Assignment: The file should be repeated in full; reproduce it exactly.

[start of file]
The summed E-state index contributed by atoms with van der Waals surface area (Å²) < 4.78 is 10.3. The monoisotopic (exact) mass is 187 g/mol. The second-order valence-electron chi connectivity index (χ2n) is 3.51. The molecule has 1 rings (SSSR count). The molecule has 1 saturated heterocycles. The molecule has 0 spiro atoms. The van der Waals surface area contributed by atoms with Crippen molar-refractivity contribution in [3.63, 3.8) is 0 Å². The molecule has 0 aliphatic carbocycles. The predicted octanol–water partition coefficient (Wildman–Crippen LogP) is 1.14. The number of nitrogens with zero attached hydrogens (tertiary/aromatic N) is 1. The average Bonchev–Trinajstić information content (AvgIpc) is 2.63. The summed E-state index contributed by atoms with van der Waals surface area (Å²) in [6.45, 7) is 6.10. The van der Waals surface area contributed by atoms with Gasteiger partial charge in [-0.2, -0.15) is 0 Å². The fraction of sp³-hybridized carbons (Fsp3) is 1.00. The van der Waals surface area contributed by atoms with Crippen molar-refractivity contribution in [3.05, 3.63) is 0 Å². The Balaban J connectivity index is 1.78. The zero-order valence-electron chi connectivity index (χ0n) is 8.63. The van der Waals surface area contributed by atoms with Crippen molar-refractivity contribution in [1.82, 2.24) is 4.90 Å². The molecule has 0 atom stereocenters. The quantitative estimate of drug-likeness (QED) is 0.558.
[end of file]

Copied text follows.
The summed E-state index contributed by atoms with van der Waals surface area (Å²) < 4.78 is 10.3. The monoisotopic (exact) mass is 187 g/mol. The second-order valence-electron chi connectivity index (χ2n) is 3.51. The molecule has 1 rings (SSSR count). The molecule has 1 saturated heterocycles. The molecule has 0 spiro atoms. The van der Waals surface area contributed by atoms with Crippen molar-refractivity contribution in [3.63, 3.8) is 0 Å². The molecule has 0 aliphatic carbocycles. The predicted octanol–water partition coefficient (Wildman–Crippen LogP) is 1.14. The number of nitrogens with zero attached hydrogens (tertiary/aromatic N) is 1. The average Bonchev–Trinajstić information content (AvgIpc) is 2.63. The summed E-state index contributed by atoms with van der Waals surface area (Å²) in [6.45, 7) is 6.10. The van der Waals surface area contributed by atoms with Gasteiger partial charge in [-0.2, -0.15) is 0 Å². The fraction of sp³-hybridized carbons (Fsp3) is 1.00. The van der Waals surface area contributed by atoms with Crippen molar-refractivity contribution in [3.05, 3.63) is 0 Å². The Balaban J connectivity index is 1.78. The zero-order valence-electron chi connectivity index (χ0n) is 8.63. The van der Waals surface area contributed by atoms with Crippen molar-refractivity contribution in [1.82, 2.24) is 4.90 Å². The molecule has 0 atom stereocenters. The quantitative estimate of drug-likeness (QED) is 0.558.